LAWRENCE — It took NRG Energy’s CEO less time to power his car using the company’s first electric vehicle charging station in New Jersey than it would to charge his cellphone.
Within a little more than 30 minutes, David Crane’s black Nissan LEAF reached a full charge Wednesday morning in Quaker Bridge Mall’s parking lot outside Sears.
“I think the only downside of that maybe from the mall’s perspective is that they want the average customer to go in the mall for more than 30 minutes,” he said. “So maybe the fast-charger is working too well, but in any case, that’s the state of technology.”
Mall executives, elected officials and company representatives from NRG — which developed the new Freedom Station — held a ribbon cutting ceremony to celebrate the grand opening of the first in the New York, New Jersey and Philadelphia areas.
The site is now equipped with two chargers that deliver about 80 miles of range in approximately a half hour. A third onsite takes about three hours to power electric vehicles.
There are about 400 Freedom Stations in 26 cities, with more coming each month as NRG works with Simon mall leaders, Crane said.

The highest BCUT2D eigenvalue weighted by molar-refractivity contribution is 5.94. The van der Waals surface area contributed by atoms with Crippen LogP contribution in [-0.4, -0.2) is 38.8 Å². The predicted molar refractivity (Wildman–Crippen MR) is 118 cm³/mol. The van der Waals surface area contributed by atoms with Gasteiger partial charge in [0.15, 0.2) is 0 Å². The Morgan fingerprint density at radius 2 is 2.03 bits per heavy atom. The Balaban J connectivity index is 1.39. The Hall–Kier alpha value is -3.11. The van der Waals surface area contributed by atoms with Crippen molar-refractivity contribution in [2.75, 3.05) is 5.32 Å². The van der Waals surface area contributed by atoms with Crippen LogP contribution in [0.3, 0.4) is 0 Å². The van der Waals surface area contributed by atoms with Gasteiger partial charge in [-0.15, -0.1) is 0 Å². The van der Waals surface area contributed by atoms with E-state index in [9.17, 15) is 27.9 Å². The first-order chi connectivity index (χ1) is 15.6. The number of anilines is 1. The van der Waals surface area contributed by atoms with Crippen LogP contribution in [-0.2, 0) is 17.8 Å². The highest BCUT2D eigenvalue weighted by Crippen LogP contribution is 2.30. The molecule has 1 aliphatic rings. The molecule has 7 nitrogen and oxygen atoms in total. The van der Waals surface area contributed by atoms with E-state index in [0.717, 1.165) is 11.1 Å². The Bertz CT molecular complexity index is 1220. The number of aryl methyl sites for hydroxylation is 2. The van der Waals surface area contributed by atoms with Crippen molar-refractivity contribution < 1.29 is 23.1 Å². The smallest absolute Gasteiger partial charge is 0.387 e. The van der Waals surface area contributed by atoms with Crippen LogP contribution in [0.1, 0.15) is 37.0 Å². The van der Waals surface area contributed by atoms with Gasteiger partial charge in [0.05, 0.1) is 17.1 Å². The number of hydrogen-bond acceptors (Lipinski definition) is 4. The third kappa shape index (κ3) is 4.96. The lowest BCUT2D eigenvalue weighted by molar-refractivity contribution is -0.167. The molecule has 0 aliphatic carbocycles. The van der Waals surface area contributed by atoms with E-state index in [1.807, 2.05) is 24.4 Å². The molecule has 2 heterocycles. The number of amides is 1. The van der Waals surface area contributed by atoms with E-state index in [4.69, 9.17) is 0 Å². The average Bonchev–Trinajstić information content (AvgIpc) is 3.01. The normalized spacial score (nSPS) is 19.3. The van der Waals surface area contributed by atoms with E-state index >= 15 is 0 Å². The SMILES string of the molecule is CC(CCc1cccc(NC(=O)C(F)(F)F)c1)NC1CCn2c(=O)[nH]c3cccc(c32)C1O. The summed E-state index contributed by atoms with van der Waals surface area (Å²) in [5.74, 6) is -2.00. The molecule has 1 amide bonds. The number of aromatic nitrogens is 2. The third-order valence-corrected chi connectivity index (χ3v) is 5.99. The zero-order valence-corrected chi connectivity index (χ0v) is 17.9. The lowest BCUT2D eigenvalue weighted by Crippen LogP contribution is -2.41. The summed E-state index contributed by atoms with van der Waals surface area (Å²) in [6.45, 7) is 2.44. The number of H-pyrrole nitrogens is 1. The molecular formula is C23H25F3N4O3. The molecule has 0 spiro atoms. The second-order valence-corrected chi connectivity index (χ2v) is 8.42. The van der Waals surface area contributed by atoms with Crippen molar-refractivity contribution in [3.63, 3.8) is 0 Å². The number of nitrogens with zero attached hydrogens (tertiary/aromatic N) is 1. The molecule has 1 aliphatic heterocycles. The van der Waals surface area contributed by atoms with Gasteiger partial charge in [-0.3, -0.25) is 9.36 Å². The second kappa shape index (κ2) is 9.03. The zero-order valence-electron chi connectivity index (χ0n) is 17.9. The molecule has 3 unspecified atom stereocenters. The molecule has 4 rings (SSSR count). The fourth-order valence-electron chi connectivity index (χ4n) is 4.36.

“We are thrilled now to be able to offer customers access to convenient charging stations so those with electric cars can visit the center and shop and dine while reducing their carbon footprint,” mall manager Lynda Benedetto said.
Despite New Jersey’s progress in reducing air emissions, the state still does not meet ozone standards, said Bob Martin, commissioner of the Department of Environmental Protection.
Out-of-state power plants and diesel-powered engines in and passing through New Jersey pose challenges, he said.
“It’s the main reason EV charging stations are so important to this state and other states across the country,” said Martin, noting investment in sustainable infrastructure will encourage use.
There are roughly 300 million light-duty vehicles on the roads in the United States, 80 million of which are somebody’s second or third vehicle driven locally to work or malls, Crane said.
Data show less than 1 percent of all cars — electric or not — are ever driven across the country, Crane said.
“NRG’s approach to electric vehicle charging is not to put electric vehicle charges in the middle of Nebraska so someone who’s taking I-80 from New York to California can charge,” he said. “It’s based on an urban, suburban ecosystem model.”
Without tail pipes, electric cars enhance local air quality and reduce America’s dependence on foreign oil, said Crane, who was in Saudi Arabia on Monday.
“While the United States has moved towards greater domestic oil production with seven to eight million barrels a day, we’re still importing seven million barrels of oil a day,” Crane said. “Even at a cost of $50 a barrel, that’s a billion dollars of American wealth going overseas every three days.”
Click to read more about EVgo in New Jersery.